How to use alum in my pool water

Updated April 17, 2017

Aluminium sulphate, also called alum, aids swimming pool filters to maintain clean and clear water. You can also spread it on the pool's surface. It attracts dirt particles and coagulates them so you can clean them out of the pool with ease. Alum comes in powder form and is readily available anywhere that sells swimming pool supplies. You can combine the powder with water to make a slurry to add to the water, but the quickest and easiest method is to add it straight to the sand filter or pool's surface.

Test the pool's pH level with a kit available at pool supply stores. Dip the included litmus paper into the pool water and read the results according to package instructions.

Apply pH increaser or pH decreaser to the water to achieve a pH level in your pool of 7.0 to 7.2. These products are readily available at pool supply stores.

Turn on the pool's circulation system.

Add 1 pound of alum for every square foot of filter area through the skimmer. Check the manufacturer's label on the filter to find the square footage.

Vacuum any sediment, or floc, that escapes the filter.

Readjust the pH level of the pool to its normal level.

Adjust the pool's pH level to 7.0 to 7.2 using a pH increaser or decreaser and a pool pH test kit available at pool supply stores.

Turn on the pool's circulation system.

Add between 1.81 and 3.63 Kilogram of alum per 10,000 gallons of water. Use 3.63 Kilogram per 10,000 gallons for extremely dirty water.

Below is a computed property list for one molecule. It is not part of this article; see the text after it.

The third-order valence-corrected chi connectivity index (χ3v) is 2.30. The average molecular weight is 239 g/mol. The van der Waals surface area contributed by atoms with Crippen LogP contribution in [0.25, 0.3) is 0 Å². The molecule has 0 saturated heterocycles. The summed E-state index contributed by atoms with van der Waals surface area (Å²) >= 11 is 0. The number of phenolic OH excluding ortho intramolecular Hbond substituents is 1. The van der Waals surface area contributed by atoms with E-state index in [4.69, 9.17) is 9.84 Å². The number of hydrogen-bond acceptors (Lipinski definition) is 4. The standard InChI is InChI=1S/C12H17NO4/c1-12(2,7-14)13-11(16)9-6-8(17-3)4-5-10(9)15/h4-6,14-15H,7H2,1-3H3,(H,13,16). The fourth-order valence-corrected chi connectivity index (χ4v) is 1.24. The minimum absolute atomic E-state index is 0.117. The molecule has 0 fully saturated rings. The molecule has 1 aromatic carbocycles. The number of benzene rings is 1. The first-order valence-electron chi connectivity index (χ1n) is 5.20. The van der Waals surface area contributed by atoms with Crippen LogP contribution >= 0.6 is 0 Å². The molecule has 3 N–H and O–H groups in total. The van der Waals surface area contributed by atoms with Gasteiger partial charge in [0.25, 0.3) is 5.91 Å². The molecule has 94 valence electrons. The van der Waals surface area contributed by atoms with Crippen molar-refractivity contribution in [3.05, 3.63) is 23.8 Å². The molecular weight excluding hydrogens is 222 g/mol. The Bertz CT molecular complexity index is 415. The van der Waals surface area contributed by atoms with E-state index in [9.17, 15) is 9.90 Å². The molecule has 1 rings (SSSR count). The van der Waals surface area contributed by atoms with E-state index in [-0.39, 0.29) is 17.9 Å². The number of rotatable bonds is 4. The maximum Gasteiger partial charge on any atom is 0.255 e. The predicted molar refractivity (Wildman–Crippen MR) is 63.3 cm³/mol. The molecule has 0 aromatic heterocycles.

Turn off the circulation system after four hours or when the pressure gauge on the filter reaches the limit set by the manufacturer.

Wait six to 12 hours for the sediment to settle on the bottom of the pool.

Vacuum the sediment from the pool, taking special care not to disturb the water more than necessary. Excessive motion in the water will cause the sediment to break apart, making it more difficult to vacuum.

Replace the water you removed while vacuuming to achieve the desired water level in the pool.

Adjust the pH level back to its normal level.

Things You'll Need

  • pH test kit
  • pH increaser
  • pH decreaser
  • Pool vacuum
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About the Author

A professional writer and editor, Kristi Roddey began freelancing in 1999. She has worked on books, magazines, websites and computer-based training modules, including South Carolina Educational Television's NatureScene Interactive, "Planted Aquaria," "Xtreme RC Cars" and online courses for Education To Go, Inc. Roddey holds a Bachelor of Arts in journalism from the University of South Carolina.